Opinion: Accusations ignore real life for students

Maggie Hines, Features Editor

Many millennials have heard the complaints of other generations about them. They claim the new generation is “lazy”, “unfocused”, perhaps even “the end of society as we know it”. What they forget, is that not too long ago, older generations thought the exact same thing about them.
It is a story as old as time itself. Each generation believes the one to come after them spells doomsday. If these disgruntled elders were correct, the world would have ended a long time ago.
Even so, any 90’s kid can admit that there are members of the group that could stand to put forth a little more effort, but would not allow these few people to define a generation.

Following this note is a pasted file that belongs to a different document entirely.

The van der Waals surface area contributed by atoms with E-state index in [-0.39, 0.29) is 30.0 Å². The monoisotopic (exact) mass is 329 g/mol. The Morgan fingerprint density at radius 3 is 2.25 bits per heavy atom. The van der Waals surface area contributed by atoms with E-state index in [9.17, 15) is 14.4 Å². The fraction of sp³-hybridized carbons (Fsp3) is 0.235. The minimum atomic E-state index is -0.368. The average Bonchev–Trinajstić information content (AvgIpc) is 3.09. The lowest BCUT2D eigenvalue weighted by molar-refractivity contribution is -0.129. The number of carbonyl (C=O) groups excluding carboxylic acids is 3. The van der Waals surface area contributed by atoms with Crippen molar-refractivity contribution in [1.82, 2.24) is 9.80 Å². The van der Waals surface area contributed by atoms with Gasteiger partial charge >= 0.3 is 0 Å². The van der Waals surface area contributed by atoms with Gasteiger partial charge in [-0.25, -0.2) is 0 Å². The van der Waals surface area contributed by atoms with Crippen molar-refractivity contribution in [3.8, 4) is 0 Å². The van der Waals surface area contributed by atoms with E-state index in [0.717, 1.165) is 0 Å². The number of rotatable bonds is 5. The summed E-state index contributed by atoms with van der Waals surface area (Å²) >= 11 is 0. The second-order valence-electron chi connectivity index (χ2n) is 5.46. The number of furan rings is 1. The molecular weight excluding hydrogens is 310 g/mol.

In truth, a majority of millennials have taken on more responsibilities than other generations.
There are some college students who are studying to earn a double major and working full time in order to pay their tuition.
Studies show that 80 percent of high school students participate in at least one extracurricular activity if not more.
More than one in four high school students work part-time.
The only noticeable problem with the millennial generation is its complete lack of political efficacy. Millennials have one of the lowest voter turnouts of any generation in American history.
Despite this, many claims made by older generations that millennials “broke the political system” are inherently false. How could a generation that has only been on the political scene for a few years be responsible for the implementation of a corrupt system?
Overall, it seems that the complaints of older generations are one of two things: revenge for the way they were criticized in their youth, or an expression of their own disappointment with the society they created. They are simply looking for someone to blame, and so, following the time-honored tradition, they blame the youth.